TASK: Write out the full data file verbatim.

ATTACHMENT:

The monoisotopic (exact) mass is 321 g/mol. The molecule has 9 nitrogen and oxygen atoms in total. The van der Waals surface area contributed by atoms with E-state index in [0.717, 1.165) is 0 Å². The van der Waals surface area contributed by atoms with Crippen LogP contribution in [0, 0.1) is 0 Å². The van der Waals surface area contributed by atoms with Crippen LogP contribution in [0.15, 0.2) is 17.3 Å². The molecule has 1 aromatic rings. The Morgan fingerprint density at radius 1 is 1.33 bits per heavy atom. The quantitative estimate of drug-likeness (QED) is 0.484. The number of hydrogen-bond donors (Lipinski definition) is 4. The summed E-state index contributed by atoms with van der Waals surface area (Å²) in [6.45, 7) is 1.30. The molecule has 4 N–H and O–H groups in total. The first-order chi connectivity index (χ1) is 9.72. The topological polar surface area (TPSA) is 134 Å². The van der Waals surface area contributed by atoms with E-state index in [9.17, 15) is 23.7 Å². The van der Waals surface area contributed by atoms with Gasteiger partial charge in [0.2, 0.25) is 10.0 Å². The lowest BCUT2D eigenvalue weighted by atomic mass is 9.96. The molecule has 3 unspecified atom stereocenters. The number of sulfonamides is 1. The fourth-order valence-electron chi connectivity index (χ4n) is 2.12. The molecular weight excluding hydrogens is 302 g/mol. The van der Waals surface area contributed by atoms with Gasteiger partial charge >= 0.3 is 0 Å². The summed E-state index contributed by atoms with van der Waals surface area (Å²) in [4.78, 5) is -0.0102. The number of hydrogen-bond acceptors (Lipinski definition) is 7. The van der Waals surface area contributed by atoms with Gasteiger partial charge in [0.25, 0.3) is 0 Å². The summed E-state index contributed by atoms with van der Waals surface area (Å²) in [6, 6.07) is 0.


The monoisotopic (exact) mass is 321 g/mol. The molecule has 9 nitrogen and oxygen atoms in total. The van der Waals surface area contributed by atoms with E-state index in [0.717, 1.165) is 0 Å². The van der Waals surface area contributed by atoms with Crippen LogP contribution in [0, 0.1) is 0 Å². The van der Waals surface area contributed by atoms with Crippen LogP contribution in [0.15, 0.2) is 17.3 Å². The molecule has 1 aromatic rings. The Morgan fingerprint density at radius 1 is 1.33 bits per heavy atom. The quantitative estimate of drug-likeness (QED) is 0.484. The number of hydrogen-bond donors (Lipinski definition) is 4. The summed E-state index contributed by atoms with van der Waals surface area (Å²) in [6.45, 7) is 1.30. The molecule has 4 N–H and O–H groups in total. The first-order chi connectivity index (χ1) is 9.72. The topological polar surface area (TPSA) is 134 Å². The van der Waals surface area contributed by atoms with E-state index in [9.17, 15) is 23.7 Å². The van der Waals surface area contributed by atoms with Gasteiger partial charge in [0.2, 0.25) is 10.0 Å². The lowest BCUT2D eigenvalue weighted by atomic mass is 9.96. The molecule has 3 unspecified atom stereocenters. The number of sulfonamides is 1. The fourth-order valence-electron chi connectivity index (χ4n) is 2.12. The molecular weight excluding hydrogens is 302 g/mol. The van der Waals surface area contributed by atoms with Gasteiger partial charge >= 0.3 is 0 Å². The summed E-state index contributed by atoms with van der Waals surface area (Å²) in [4.78, 5) is -0.0102. The number of hydrogen-bond acceptors (Lipinski definition) is 7. The van der Waals surface area contributed by atoms with Gasteiger partial charge in [0.25, 0.3) is 0 Å². The summed E-state index contributed by atoms with van der Waals surface area (Å²) in [6, 6.07) is 0.